Tuesday, January 20, 2015

Ask Me Anything

I was not the only one who found Mandy Len Catron's "To Fall in Love With Anyone, Do This" intriguing; this piece became so popular that CBS News picked it up.

A psychologist by the name of Arthur Aron composed a list of 36 questions, starting from the innocuous to the prying, all calculated. The last exercise was to look into the other's eyes for four solid minutes. The intention was to see if two strangers would thereby fall in love. The study couple did.
Catron and her date for the evening, a co-worker, decided to give it a shot. And it worked. 

She does not claim that this method is foolproof; to just try it to begin with, both sides have to be open-minded, for starters. Plus, she adds, one cannot discount chemistry. However: 
Most of us think about love as something that happens to us. We fall. We get crushed.
But what I like about this study is how it assumes that love is an action. It assumes that what matters to my partner matters to me because we have at least three things in common, because we have close relationships with our mothers, and because he let me look at him.
I wondered what would come of our interaction. If nothing else, I thought it would make a good story. But I see now that the story isn’t about us; it’s about what it means to bother to know someone, which is really a story about what it means to be known.
It’s true you can’t choose who loves you, although I’ve spent years hoping otherwise, and you can’t create romantic feelings based on convenience alone. Science tells us biology matters; our pheromones and hormones do a lot of work behind the scenes.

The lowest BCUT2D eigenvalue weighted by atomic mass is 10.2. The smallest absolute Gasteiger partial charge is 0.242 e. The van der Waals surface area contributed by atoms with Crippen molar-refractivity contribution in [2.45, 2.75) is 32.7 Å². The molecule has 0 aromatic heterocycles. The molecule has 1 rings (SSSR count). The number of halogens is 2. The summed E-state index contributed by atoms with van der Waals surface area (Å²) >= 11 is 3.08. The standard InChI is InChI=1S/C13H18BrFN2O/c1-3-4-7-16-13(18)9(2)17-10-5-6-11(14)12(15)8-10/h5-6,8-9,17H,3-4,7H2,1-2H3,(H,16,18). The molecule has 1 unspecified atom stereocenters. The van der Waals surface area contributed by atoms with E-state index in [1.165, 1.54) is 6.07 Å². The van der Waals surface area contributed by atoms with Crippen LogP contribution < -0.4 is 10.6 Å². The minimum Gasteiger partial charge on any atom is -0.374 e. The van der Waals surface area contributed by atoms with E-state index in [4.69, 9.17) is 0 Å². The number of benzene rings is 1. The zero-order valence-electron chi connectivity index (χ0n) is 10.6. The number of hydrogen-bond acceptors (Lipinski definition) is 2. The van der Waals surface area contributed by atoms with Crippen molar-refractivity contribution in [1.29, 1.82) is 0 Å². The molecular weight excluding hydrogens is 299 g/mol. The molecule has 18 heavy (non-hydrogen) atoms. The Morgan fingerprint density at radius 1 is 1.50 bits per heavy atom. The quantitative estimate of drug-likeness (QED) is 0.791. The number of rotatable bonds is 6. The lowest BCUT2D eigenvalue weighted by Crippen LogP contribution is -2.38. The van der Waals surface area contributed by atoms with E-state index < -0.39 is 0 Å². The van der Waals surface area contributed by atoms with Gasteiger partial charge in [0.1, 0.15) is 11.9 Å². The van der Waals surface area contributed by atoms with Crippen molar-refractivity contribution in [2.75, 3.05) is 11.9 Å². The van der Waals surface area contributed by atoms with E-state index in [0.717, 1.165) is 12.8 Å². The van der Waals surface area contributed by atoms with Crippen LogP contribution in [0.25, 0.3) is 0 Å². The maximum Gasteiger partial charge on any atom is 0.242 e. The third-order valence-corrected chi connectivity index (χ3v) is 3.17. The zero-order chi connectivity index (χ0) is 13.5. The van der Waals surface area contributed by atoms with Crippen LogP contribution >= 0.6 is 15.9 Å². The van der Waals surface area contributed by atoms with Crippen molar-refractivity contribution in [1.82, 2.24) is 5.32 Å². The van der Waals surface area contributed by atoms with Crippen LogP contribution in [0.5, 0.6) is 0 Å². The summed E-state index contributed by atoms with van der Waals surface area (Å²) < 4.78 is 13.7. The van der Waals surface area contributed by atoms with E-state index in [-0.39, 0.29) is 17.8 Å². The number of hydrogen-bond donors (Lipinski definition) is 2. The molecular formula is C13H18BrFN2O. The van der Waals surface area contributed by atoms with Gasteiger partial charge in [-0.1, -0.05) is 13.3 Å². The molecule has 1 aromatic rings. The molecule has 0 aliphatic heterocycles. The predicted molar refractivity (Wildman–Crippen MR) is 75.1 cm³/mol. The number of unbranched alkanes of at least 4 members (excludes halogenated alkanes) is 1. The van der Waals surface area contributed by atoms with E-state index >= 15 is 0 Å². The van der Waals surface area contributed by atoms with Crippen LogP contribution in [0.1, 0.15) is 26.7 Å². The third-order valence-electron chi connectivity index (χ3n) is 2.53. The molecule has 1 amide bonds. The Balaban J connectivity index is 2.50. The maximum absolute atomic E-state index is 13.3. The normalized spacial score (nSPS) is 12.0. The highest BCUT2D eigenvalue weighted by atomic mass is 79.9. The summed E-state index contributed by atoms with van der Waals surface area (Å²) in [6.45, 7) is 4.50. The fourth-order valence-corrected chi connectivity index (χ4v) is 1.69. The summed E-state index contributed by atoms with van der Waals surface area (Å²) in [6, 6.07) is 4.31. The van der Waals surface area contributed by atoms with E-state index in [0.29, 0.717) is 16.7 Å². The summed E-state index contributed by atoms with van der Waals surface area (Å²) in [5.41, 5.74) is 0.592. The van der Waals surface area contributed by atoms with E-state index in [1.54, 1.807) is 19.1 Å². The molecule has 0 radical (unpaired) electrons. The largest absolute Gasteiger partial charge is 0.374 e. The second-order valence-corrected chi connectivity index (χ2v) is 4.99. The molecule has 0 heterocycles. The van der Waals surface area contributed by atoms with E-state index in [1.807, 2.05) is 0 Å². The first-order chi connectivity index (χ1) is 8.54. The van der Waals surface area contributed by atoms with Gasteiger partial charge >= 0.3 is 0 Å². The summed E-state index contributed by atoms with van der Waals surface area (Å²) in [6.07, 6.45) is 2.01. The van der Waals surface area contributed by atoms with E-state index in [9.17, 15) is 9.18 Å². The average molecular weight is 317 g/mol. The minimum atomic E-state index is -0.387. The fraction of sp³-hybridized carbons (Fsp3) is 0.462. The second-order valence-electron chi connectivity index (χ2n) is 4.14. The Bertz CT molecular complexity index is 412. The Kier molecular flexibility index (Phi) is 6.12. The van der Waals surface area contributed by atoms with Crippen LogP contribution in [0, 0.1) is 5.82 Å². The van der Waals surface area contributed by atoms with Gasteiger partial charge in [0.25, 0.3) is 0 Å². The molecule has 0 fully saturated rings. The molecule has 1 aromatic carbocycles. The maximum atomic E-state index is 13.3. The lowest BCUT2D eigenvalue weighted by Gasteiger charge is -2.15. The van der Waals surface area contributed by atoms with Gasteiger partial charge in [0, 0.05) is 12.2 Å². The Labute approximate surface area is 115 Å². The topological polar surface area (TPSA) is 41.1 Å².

But despite all this, I’ve begun to think love is a more pliable thing than we make it out to be. Arthur Aron’s study taught me that it’s possible — simple, even — to generate trust and intimacy, the feelings love needs to thrive. 
I have always believed myself that love is a choice. There is infatuation, yes, but that is not the same thing as love. 

Love is vulnerability. Friendship is vulnerability. And I have experienced, as BrenĂ© Brown would call it, "the vulnerability hangover." 

Connection is about revealing our usually secret thoughts, beliefs, and hopes to another person, who will, in turn, reveal their own secret thoughts, beliefs, and hopes, and both sides will accept each other for what they are. But I made the mistake in childhood in over-sharing, too soon, in the hope of forcing connection. 

I feel the same way about dating; some of those 36 questions I feel are too prying for the first two hours with someone new. Before I puke up my emotional guts, can I at least make sure that you won't laugh at me, or find me weird? Fourth date, maybe fifth?    

I took a gander at the questions; a number of them are unattainable hypotheticals, and I hate hypotheticals, since (a) they can never happen and (b) people think one thing, how they actually act in such a situation is another. I don't find such queries to result in anything edifying.

But looking into the other's eyes for four solid minutes . . . that is the hardest thing of all, I think. That is a strong, frightening test of vulnerability. We would rather do anything other than that. Our relationships are so shallow today, so distracted, as we fear letting others in, ashamed of what's there. 
Banksey, "Mobile Lovers"
Don't blink. 


TooYoungToTeach said...

Just read the article and then the questions, FACINATING!

I think it could work, if people were brave enough...you sure you're not up to being a guinea pig? You could revolutionize the shidduch crisis ;)

FrumGeek said...

Don't blink. Blink and you're dead. The angels have the phone box.

Princess Lea said...

TYTT: The letters to the editor regarding the article had a few naysayers, those that claimed they did it with friends and they are still friends.

Me? No way. It really also depends on the sort of person one does it with: for the scoffer, there are no answers.

FG: Ah, you're a Whovian. I had to google that reference, shame-face.